Watch CEO and best-selling author Gary Harpst as he walks you through Discipline I -Decide What's Important - Step I-C, Renew Strategic Position (from Six Disciplines for Excellence.)
Hints and tips for creating your organization's strategic position:
- Keep the description of the strategic position simple. When you grasp it, it’s usually straightforward to express: Dell’s “computers direct”; Southwest Airlines’ “short flights”; Krispy Kreme’s “freshest doughnuts”; and Federal Express’s “overnight delivery".
- Although a strategic position is not forever, it should last 10 years or more. It provides a consistency to the annual planning and keeps the organization out of a constant reaction mode to competitors who have a different strategic position.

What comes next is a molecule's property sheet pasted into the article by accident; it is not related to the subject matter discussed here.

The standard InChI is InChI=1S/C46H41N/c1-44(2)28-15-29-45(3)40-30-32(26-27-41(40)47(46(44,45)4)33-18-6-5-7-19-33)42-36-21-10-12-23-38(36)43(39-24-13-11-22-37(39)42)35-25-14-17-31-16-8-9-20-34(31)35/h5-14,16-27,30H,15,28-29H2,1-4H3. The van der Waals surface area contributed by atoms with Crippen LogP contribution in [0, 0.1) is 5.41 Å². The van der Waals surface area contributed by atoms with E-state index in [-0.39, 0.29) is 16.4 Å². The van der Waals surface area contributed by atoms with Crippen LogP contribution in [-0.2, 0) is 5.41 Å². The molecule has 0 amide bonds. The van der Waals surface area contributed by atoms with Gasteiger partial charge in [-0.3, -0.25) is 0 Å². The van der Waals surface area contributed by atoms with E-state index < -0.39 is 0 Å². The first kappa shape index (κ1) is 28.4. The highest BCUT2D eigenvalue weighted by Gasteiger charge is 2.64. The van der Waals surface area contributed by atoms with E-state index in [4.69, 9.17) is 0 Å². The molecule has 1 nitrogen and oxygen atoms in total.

- Remind yourself and your organization that investing in activities outside the strategic position makes it easier for competitors to catch up.
- Understand that operational efficiency is about improving the processes and activities you have that support this strategic position.
- As Michael Porter says, operational efficiency involves “constant change, flexibility and best practices,” but strategy, on the other hand, “demands discipline, continuity; its enemies are distraction and compromise.”
BOTTOMLINE: The strategic position should fit on one page and contain the following elements:
- A short phrase that embodies the two main ideas: (what business you're in, and what differentiates your approach (e.g., "computers direct")
- A paragraph that explains what the short phrase means
- A bullet-pointed characteristics list of the target customer (geographics, age, income, occupation, industry, etc.—whatever it takes to clarify who’s being targeted)
- 5-7 strategic themes that identify the broad focus/investment areas required to support the strategic position